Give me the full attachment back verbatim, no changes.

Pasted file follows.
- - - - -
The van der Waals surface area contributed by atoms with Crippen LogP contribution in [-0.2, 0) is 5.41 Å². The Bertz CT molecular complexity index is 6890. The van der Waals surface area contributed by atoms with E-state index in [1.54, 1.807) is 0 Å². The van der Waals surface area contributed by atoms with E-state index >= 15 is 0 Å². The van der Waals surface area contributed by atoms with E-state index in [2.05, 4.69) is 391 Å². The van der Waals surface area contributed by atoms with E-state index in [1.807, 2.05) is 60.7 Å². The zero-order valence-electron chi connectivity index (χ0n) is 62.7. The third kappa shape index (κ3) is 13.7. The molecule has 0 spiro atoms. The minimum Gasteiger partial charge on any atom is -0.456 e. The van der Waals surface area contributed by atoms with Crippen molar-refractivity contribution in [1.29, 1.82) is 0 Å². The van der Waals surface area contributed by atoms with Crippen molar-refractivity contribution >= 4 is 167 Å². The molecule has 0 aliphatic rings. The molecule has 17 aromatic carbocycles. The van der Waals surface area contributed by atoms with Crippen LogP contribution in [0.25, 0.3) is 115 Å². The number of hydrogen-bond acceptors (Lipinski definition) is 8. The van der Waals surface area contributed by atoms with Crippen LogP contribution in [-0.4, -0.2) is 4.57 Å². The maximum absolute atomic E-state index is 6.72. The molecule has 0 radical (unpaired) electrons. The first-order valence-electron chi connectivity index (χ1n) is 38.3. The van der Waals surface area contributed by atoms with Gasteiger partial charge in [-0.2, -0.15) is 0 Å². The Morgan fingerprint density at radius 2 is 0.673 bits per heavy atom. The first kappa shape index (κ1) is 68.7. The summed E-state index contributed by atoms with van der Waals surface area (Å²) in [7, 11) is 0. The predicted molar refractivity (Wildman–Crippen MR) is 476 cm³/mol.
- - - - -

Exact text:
The van der Waals surface area contributed by atoms with Crippen LogP contribution in [-0.2, 0) is 5.41 Å². The Bertz CT molecular complexity index is 6890. The van der Waals surface area contributed by atoms with E-state index in [1.54, 1.807) is 0 Å². The van der Waals surface area contributed by atoms with E-state index >= 15 is 0 Å². The van der Waals surface area contributed by atoms with E-state index in [2.05, 4.69) is 391 Å². The van der Waals surface area contributed by atoms with E-state index in [1.807, 2.05) is 60.7 Å². The zero-order valence-electron chi connectivity index (χ0n) is 62.7. The third kappa shape index (κ3) is 13.7. The molecule has 0 spiro atoms. The minimum Gasteiger partial charge on any atom is -0.456 e. The van der Waals surface area contributed by atoms with Crippen molar-refractivity contribution in [1.29, 1.82) is 0 Å². The van der Waals surface area contributed by atoms with Crippen molar-refractivity contribution >= 4 is 167 Å². The molecule has 0 aliphatic rings. The molecule has 17 aromatic carbocycles. The van der Waals surface area contributed by atoms with Crippen LogP contribution in [0.25, 0.3) is 115 Å². The number of hydrogen-bond acceptors (Lipinski definition) is 8. The van der Waals surface area contributed by atoms with Crippen LogP contribution in [-0.4, -0.2) is 4.57 Å². The maximum absolute atomic E-state index is 6.72. The molecule has 0 radical (unpaired) electrons. The first-order valence-electron chi connectivity index (χ1n) is 38.3. The van der Waals surface area contributed by atoms with Gasteiger partial charge in [-0.2, -0.15) is 0 Å². The Morgan fingerprint density at radius 2 is 0.673 bits per heavy atom. The first kappa shape index (κ1) is 68.7. The summed E-state index contributed by atoms with van der Waals surface area (Å²) in [7, 11) is 0. The predicted molar refractivity (Wildman–Crippen MR) is 476 cm³/mol.